They also advise that you choose adjustable ankle weights because you will be able to more freely alter what you’re working with. 

3. Store your weights on the ground or at ground-level storage. This eliminates the possibility of the weights falling on you if you are attempting to reach them from a high storage location. You can even leave them in a wheeled cart for easier access.

4. A commonly cited piece of advice (but one still worth mentioning) is that you should aim to exercise every other day to allow your muscles to rest. You can also alternate muscle groups (legs one day, upper body the following day) to avoid overworking a single muscle group.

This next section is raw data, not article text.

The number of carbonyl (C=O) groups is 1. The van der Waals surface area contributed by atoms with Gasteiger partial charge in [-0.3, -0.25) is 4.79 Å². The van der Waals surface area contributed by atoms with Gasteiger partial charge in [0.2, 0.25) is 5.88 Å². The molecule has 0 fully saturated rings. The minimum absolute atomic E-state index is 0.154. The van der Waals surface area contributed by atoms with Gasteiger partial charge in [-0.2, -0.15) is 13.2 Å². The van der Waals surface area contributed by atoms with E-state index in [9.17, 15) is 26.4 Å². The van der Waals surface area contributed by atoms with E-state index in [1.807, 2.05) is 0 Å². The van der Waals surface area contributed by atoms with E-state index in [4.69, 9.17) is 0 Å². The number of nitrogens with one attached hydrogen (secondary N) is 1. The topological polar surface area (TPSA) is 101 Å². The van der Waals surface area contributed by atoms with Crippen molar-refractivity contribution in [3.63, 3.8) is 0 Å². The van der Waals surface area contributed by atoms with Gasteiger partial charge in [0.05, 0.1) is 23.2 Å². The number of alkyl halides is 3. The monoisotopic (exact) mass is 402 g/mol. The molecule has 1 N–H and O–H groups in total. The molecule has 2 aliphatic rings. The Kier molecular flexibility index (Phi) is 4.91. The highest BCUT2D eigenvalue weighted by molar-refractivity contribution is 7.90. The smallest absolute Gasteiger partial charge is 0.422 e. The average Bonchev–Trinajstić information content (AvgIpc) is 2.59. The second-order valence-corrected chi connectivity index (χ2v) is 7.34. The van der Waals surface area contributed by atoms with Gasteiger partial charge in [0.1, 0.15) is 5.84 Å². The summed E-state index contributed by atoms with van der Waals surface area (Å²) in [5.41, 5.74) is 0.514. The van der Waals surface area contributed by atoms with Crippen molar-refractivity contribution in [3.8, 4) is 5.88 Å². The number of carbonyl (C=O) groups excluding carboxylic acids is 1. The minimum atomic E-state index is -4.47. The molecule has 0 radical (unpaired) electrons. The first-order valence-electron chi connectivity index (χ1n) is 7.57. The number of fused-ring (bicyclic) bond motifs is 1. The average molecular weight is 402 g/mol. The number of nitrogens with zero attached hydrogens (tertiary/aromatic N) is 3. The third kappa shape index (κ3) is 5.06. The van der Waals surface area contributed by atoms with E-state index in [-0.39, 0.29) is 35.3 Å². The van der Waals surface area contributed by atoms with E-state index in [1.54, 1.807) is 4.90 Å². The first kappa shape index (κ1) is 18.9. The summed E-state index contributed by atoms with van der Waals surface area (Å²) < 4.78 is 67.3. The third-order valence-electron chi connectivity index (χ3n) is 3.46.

5. Perhaps the best thing you can do is to be attentive to the aches and pains in your body. Don’t work out if your muscles feel strained or if you feel unable to safely exercise.  

Effective Exercises to Start Rebuilding Strength

The book offers a detailed breakdown of multiple exercises and even plans them in stages. Once you have completed the first stage (about 2 weeks), you will be able to move on to a more difficult set of exercises. Here are just a few of their recommended exercises divided by difficulty level. 

Stage 1 Exercises

Stage 1 exercises should be performed for 2 to 3 weeks before moving on to Stage 2. For each exercise, perform 2 sets of 10 repetitions with a 1-minute rest period in between sets. 


You may already know how to do a basic squat; it is essentially the act of sitting down, without actually sitting down. This exercise is great for strengthening the hips, thighs, and glutes.